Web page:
"After the Peak" showing April 5

I actually think often of what our lives will be like after the assumption of plentiful and cheap petroleum is gone. For example in Chapel Hill, homes in walking distance of the campus will be even more valuable than they are now. How about homes near Carolina North? If we have managed to get some transit infrastructure into place, that will also drive the value of locations if the only appealing way to get to RTP is by transit. Or will RTP go away, a relic of the dinosaur age of cars? Will we see 10-story buildings in downtown Carrboro?

Anyway, like I said, I think about this, so I am very intrigued abut this film that is "a provocative look at the world of oil scarcity set in Orange County in the near future."

CARRBORO -- A group of concerned citizens, sponsored by local organizations, will hold a public meeting on April 5 at 7 p.m. at the Century Center to address our energy future with a focus on local solutions to global problems.

Local filmmaker Jim McQuaid screens his new film "After the Peak" -- a provocative look at the world of oil scarcity set in Orange County in the near future -- followed by a public meeting about the energy future and how to address these challenges locally.

The organizers include Mike Lanier, Stephen Hren, Tom Henkel, Alison Carpenter, Blair Pollock, Jim McQuaid, Dave Stancil and Sally Goerner. Sponsors include N.C. Cooperative Extension, N.C. Powerdown, SURGE, The Chapel Hill Solar Roofs Committee, The Alliance for Community Economics, The Orange County Economic Development Commission, The Chapel Hill-Carrboro Chamber of Commerce and The Village Project.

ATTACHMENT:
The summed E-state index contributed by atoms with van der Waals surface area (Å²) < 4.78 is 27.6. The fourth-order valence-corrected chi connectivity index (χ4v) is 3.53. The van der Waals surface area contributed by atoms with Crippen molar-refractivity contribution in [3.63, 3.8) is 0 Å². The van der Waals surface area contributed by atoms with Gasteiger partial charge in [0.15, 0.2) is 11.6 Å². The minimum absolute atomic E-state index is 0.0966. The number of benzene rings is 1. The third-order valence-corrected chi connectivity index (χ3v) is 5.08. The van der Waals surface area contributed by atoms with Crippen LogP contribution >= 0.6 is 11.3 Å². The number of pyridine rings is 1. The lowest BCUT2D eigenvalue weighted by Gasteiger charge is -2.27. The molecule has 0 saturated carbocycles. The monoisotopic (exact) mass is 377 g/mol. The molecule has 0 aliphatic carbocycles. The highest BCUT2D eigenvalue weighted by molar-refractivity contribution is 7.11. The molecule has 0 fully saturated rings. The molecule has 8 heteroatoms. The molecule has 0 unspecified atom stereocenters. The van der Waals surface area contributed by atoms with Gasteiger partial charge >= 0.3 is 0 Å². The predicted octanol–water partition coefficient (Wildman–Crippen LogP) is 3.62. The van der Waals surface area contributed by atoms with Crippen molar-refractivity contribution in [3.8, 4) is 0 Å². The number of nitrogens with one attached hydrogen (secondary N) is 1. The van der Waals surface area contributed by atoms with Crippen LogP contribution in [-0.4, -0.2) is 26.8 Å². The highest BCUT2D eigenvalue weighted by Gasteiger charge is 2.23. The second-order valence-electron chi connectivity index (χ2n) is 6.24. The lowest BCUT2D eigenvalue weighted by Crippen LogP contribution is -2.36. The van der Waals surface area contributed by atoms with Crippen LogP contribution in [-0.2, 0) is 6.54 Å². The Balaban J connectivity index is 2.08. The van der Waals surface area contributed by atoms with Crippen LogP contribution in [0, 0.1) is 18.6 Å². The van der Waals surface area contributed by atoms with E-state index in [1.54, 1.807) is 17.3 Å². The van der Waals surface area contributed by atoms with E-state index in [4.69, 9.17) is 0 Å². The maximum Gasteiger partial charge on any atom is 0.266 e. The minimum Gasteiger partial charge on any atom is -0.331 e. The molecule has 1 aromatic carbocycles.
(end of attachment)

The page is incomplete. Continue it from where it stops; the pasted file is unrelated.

Following the film, three speakers will give short presentations on ideas for local solutions to these global challenges. Those presentations will be followed by audience questions and comments. The speakers will include Simon Rich, a leader on the interconnection of energy and agriculture; Eric Henry, long associated with a wide variety of local solution issues from bicycling, to land use, to sustainable apparel; and Patrick McDonough, a board member of The Village Project and a transportation planner.

The meeting is free and open to all interested members of the public. For more information, contact Mike Lanier at 245-2063 or mlanier@co.orange.nc.us.
- heraldsun.com: LOCAL NEWS BRIEFS, 3/19/07

Unfortunately, I won't be able to attend on April 5, but hopefully this won't be the last showing.




I'm glad to hear the importance of transportation on development discussed. When transportation was cheap and easy, people could pick places to live that were all of the area, hence you see thousands of people commuting from Cary to RTP every day. I remember moving here in '91 and people warning me not to live too close to the RTP because it was undesirable in the suburban value system which imagined the suburban lifestyle was healthy country living away from the big 'ol bad city.

Now there's the pricey Briar Creek development in Raleigh right next to the Airport and the RTP, and its desirable *because* its next to the major transportation hubs of the airport and I-40, and right next to many of the area's major employers. In just 15 years land that no one wanted has been transformed into upscale residences, although they are low-density McMansions on cul-de-sacs.